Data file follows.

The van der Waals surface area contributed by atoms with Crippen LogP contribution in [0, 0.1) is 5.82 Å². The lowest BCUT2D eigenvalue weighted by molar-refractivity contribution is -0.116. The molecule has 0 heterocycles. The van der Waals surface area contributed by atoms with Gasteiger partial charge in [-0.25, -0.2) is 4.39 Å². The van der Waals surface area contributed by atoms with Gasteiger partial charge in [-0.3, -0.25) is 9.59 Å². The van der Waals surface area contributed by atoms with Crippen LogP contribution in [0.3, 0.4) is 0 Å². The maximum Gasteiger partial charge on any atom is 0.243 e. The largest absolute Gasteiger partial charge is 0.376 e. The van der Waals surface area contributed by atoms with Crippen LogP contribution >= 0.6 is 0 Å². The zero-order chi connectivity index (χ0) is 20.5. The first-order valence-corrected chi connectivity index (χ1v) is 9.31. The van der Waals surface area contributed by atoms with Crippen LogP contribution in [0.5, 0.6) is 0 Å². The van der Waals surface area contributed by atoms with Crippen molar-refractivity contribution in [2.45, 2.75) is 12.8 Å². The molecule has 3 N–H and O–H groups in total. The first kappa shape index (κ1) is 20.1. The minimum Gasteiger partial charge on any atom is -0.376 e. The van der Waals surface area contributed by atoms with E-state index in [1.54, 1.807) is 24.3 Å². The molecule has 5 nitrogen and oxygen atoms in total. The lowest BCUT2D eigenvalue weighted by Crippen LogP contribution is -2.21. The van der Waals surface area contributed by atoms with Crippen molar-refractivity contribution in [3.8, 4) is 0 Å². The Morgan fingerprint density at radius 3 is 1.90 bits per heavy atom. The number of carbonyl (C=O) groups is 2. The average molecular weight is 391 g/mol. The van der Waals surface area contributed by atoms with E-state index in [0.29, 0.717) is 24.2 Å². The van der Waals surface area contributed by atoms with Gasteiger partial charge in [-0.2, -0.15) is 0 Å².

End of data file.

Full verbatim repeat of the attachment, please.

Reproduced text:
The van der Waals surface area contributed by atoms with Crippen LogP contribution in [0, 0.1) is 5.82 Å². The lowest BCUT2D eigenvalue weighted by molar-refractivity contribution is -0.116. The molecule has 0 heterocycles. The van der Waals surface area contributed by atoms with Gasteiger partial charge in [-0.25, -0.2) is 4.39 Å². The van der Waals surface area contributed by atoms with Gasteiger partial charge in [-0.3, -0.25) is 9.59 Å². The van der Waals surface area contributed by atoms with Crippen LogP contribution in [0.3, 0.4) is 0 Å². The maximum Gasteiger partial charge on any atom is 0.243 e. The largest absolute Gasteiger partial charge is 0.376 e. The van der Waals surface area contributed by atoms with Crippen LogP contribution >= 0.6 is 0 Å². The zero-order chi connectivity index (χ0) is 20.5. The first-order valence-corrected chi connectivity index (χ1v) is 9.31. The van der Waals surface area contributed by atoms with Crippen LogP contribution in [0.5, 0.6) is 0 Å². The van der Waals surface area contributed by atoms with Crippen molar-refractivity contribution in [2.45, 2.75) is 12.8 Å². The molecule has 3 N–H and O–H groups in total. The first kappa shape index (κ1) is 20.1. The minimum Gasteiger partial charge on any atom is -0.376 e. The van der Waals surface area contributed by atoms with E-state index in [1.54, 1.807) is 24.3 Å². The molecule has 5 nitrogen and oxygen atoms in total. The lowest BCUT2D eigenvalue weighted by Crippen LogP contribution is -2.21. The van der Waals surface area contributed by atoms with Crippen molar-refractivity contribution in [3.8, 4) is 0 Å². The Morgan fingerprint density at radius 3 is 1.90 bits per heavy atom. The number of carbonyl (C=O) groups is 2. The average molecular weight is 391 g/mol. The van der Waals surface area contributed by atoms with E-state index in [0.29, 0.717) is 24.2 Å². The van der Waals surface area contributed by atoms with Gasteiger partial charge in [-0.2, -0.15) is 0 Å².